Monaco’s history in the world of fine dining, has been affected by destiny and good luck. His repeated exposure to great chefs and smart business entrepreneurs, comes up time and time again, including trouble shooting for Ronnie Mawn’s restaurant group. Ronnie’s Run, a takeoff of PJ Clarks, a very popular establishment where Monaco’s French culinary training and organizational skills were implemented to turn a potential crisis into another success story.
To hear Monaco tell it, from respecting the proximity to other fine eateries, to welcoming casual diners who valued wonderful food, to subtly bringing traditional recipes forward in a new way, focusing on the gifts of the sea, these ideas established Picco Lissimo in Fort Lee, the restaurant for which Monaco may be mostly remembered for. His “No Jackets Required” policy was an industry first in Bergen County.
As a man who considers himself a chef first, he crafted the menu at Picco Lissimo which became “home to Calamari, Scungilli, and linguini White Clam sauce and above all pasta,” Monaco quickly moved into Specialty Italian Seafood, notably, Red Snapper Francese, Lobster Fra Diavlo, Striped Bass Livornese, and honored his mentors these iconic dishes: Sonny D’s signature recipes, Shrimp in White Wine, lightly battered shrimp sauteed in butter, garlic, lemon, white wine and garlic juice was perfectly executed, and Chef Serafino’s famous Capellini with Crabmeat, onions, garlic, a touch of tomato, consume with jumbo lump crabmeat, folded into capellini with chopped tomatoes.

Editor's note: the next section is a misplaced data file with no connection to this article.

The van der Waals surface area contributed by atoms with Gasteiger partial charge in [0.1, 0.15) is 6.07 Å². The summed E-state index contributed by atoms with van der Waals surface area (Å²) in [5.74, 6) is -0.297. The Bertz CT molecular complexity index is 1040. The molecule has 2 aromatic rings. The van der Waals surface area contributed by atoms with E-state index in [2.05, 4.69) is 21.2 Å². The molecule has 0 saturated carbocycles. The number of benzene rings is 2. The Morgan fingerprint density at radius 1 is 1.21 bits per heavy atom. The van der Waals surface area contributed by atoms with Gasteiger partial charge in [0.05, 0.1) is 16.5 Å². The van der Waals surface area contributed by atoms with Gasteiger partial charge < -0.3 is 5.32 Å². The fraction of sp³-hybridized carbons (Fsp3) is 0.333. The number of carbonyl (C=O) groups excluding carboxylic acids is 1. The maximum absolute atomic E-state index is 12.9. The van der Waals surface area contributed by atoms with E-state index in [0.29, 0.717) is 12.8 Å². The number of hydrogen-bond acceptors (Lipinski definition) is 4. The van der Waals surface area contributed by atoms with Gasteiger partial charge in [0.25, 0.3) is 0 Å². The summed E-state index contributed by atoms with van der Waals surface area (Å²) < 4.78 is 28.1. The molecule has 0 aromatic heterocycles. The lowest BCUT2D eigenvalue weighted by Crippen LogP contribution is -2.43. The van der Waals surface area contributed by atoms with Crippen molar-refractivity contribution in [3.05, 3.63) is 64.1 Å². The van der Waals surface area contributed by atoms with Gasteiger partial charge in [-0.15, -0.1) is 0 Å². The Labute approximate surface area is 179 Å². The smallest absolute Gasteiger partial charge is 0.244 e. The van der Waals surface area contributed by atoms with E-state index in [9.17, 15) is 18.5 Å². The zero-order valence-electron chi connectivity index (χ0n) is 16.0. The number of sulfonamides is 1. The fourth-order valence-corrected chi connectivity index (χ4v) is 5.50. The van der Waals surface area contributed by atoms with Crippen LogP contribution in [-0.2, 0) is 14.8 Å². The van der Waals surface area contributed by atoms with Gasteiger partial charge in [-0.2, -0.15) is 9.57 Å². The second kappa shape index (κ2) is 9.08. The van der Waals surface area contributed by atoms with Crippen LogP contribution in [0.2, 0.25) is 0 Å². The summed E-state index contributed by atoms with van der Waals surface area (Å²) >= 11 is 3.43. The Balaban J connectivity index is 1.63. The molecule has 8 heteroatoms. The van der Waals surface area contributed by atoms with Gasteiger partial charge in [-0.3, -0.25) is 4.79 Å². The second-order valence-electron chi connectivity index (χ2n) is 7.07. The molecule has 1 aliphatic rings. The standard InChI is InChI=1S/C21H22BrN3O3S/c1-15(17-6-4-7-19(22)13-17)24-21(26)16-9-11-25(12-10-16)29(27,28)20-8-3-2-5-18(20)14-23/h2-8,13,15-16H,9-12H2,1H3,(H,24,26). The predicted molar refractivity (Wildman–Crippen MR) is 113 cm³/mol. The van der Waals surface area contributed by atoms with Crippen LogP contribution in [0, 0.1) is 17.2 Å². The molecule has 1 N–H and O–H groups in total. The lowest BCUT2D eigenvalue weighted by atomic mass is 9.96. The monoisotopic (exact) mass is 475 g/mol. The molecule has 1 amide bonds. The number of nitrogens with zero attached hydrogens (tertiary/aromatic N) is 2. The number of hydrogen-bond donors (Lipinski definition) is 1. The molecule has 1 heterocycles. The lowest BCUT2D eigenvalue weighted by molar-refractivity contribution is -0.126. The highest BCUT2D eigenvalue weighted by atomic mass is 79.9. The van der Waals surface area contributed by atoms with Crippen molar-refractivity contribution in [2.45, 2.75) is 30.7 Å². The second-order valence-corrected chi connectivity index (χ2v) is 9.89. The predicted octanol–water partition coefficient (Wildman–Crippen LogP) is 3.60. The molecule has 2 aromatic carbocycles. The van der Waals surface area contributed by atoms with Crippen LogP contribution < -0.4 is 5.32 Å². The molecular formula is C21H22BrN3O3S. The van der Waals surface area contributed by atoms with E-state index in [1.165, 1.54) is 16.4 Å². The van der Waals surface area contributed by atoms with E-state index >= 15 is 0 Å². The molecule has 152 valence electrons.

Reminiscing fondly about Picco Lissimo, Monaco firmly shares his outlook: the success of Picco Tavern is on the shoulders of North Jersey’s rich Italian cuisine, combined with current artisanal and organic ingredients for today’s diners. “Stay to quality and don’t worry about anything else”, says Monaco. He reminds the readers that the Prospect Avenue location, has been a restaurant (aptly named “The Restaurant”) in the same location for over 20 years, and the most recent 5 years as Picco Tavern. The owner of the Excelsior was 20 years ahead of his time building a high-end restaurant within his luxury apartment buildings, and Picco Tavern continues his vision.